Conflicts of Interest

The authors declare no conflict of interest.


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Figure 1. White metal diffractogram.
Figure 1. White metal diffractogram.
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Figure 2. Analysis by scanning electron microscopy with energy dispersive spectroscopy SEM-EDS to the white metal with mapping to 200×.
Figure 2. Analysis by scanning electron microscopy with energy dispersive spectroscopy SEM-EDS to the white metal with mapping to 200×.
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Figure 3. Optical microscopy of white metal with magnification (a) 20× and (b) 100×.
Figure 3. Optical microscopy of white metal with magnification (a) 20× and (b) 100×.
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Figure 4. Copper leaching of white metal with a leaching solution containing 20 g/L H2SO4 at 1 atm, 22 °C and 400 rpm.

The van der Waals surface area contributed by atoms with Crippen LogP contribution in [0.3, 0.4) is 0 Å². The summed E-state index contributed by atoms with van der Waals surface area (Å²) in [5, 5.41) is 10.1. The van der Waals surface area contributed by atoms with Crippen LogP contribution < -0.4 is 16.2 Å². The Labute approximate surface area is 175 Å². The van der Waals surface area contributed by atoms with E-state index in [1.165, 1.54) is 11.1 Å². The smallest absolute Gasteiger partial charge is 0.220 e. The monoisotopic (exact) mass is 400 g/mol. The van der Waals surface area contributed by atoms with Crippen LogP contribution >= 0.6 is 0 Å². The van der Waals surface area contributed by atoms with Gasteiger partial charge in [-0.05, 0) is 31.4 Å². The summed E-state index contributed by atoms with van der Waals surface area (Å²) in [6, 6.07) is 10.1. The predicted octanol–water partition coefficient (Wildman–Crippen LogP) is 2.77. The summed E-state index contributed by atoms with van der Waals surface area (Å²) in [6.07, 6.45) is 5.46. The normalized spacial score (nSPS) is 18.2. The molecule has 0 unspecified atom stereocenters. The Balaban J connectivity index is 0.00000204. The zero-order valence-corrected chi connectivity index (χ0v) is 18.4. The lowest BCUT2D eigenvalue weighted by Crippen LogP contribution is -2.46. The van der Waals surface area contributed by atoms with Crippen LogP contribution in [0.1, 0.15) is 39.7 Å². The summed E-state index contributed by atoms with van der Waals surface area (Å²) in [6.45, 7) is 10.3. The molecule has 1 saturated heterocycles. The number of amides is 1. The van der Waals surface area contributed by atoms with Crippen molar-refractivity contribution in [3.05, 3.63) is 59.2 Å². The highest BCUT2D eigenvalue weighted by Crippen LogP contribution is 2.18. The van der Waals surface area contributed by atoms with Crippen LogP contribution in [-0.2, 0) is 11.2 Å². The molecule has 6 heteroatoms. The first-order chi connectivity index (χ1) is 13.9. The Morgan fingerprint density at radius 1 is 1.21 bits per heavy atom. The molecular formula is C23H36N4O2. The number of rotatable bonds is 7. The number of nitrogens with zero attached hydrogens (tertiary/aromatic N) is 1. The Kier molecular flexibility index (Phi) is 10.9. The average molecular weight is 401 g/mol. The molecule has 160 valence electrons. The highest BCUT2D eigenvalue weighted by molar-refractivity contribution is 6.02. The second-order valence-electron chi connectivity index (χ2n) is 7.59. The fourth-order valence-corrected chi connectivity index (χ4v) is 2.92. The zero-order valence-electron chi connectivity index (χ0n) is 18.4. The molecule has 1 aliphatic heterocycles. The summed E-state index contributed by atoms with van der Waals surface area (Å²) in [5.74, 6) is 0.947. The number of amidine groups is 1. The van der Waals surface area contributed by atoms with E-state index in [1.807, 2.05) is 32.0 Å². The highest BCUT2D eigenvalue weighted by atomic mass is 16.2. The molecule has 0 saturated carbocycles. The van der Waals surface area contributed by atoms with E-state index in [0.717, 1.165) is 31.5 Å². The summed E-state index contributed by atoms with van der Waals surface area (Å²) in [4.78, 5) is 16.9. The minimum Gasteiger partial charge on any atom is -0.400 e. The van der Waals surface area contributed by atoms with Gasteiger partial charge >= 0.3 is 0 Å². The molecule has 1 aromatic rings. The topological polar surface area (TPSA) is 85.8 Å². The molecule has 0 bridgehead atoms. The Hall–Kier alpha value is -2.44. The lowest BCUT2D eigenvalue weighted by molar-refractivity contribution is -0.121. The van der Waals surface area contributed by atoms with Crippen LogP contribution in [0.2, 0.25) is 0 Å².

Figure 4. Copper leaching of white metal with a leaching solution containing 20 g/L H2SO4 at 1 atm, 22 °C and 400 rpm.
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Figure 5. XRD analysis of residue for the baseline test.
Figure 5. XRD analysis of residue for the baseline test.
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Figure 6. Copper recovery curves in leaching with a variation of Fe3+, 20 g/L H2SO4 under conditions of 1 atm, 22 °C, and 400 rpm.
Figure 6. Copper recovery curves in leaching with a variation of Fe3+, 20 g/L H2SO4 under conditions of 1 atm, 22 °C, and 400 rpm.
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Figure 7. Residue diffractogram 4 days of leaching with 4 g/L of Fe3+, 20 g/L of H2SO4 in conditions of 1 atm, 22 °C and 400 rpm.
Figure 7. Residue diffractogram 4 days of leaching with 4 g/L of Fe3+, 20 g/L of H2SO4 in conditions of 1 atm, 22 °C and 400 rpm.
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Figure 8. Copper recovery curves in leaching with a variation of NaCl, 20 g/L H2SO4, 4 g/L Fe3+ under conditions of 1 atm, 22 °C and 400 rpm.